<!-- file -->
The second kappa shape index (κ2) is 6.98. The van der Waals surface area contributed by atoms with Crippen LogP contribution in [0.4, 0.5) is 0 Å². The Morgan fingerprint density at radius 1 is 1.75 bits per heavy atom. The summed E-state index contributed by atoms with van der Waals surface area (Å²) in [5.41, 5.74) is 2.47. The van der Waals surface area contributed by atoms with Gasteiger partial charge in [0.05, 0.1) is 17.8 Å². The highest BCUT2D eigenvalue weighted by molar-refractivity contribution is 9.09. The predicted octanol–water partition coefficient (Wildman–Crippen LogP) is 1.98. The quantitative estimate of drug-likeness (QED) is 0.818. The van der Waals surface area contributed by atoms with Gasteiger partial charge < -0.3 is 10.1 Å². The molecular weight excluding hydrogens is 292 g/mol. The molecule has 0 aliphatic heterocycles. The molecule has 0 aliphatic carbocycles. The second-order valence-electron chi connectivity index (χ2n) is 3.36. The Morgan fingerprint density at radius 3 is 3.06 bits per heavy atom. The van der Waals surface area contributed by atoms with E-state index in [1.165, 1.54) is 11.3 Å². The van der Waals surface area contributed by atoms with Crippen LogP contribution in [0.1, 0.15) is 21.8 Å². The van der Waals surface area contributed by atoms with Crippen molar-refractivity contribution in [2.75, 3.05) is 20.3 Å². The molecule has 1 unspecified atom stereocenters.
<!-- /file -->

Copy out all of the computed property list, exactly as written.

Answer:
The second kappa shape index (κ2) is 6.98. The van der Waals surface area contributed by atoms with Crippen LogP contribution in [0.4, 0.5) is 0 Å². The Morgan fingerprint density at radius 1 is 1.75 bits per heavy atom. The summed E-state index contributed by atoms with van der Waals surface area (Å²) in [5.41, 5.74) is 2.47. The van der Waals surface area contributed by atoms with Gasteiger partial charge in [0.05, 0.1) is 17.8 Å². The highest BCUT2D eigenvalue weighted by molar-refractivity contribution is 9.09. The predicted octanol–water partition coefficient (Wildman–Crippen LogP) is 1.98. The quantitative estimate of drug-likeness (QED) is 0.818. The van der Waals surface area contributed by atoms with Gasteiger partial charge < -0.3 is 10.1 Å². The molecular weight excluding hydrogens is 292 g/mol. The molecule has 0 aliphatic heterocycles. The molecule has 0 aliphatic carbocycles. The second-order valence-electron chi connectivity index (χ2n) is 3.36. The Morgan fingerprint density at radius 3 is 3.06 bits per heavy atom. The van der Waals surface area contributed by atoms with E-state index in [1.165, 1.54) is 11.3 Å². The van der Waals surface area contributed by atoms with Crippen LogP contribution in [0.1, 0.15) is 21.8 Å². The van der Waals surface area contributed by atoms with Crippen molar-refractivity contribution in [2.75, 3.05) is 20.3 Å². The molecule has 1 unspecified atom stereocenters.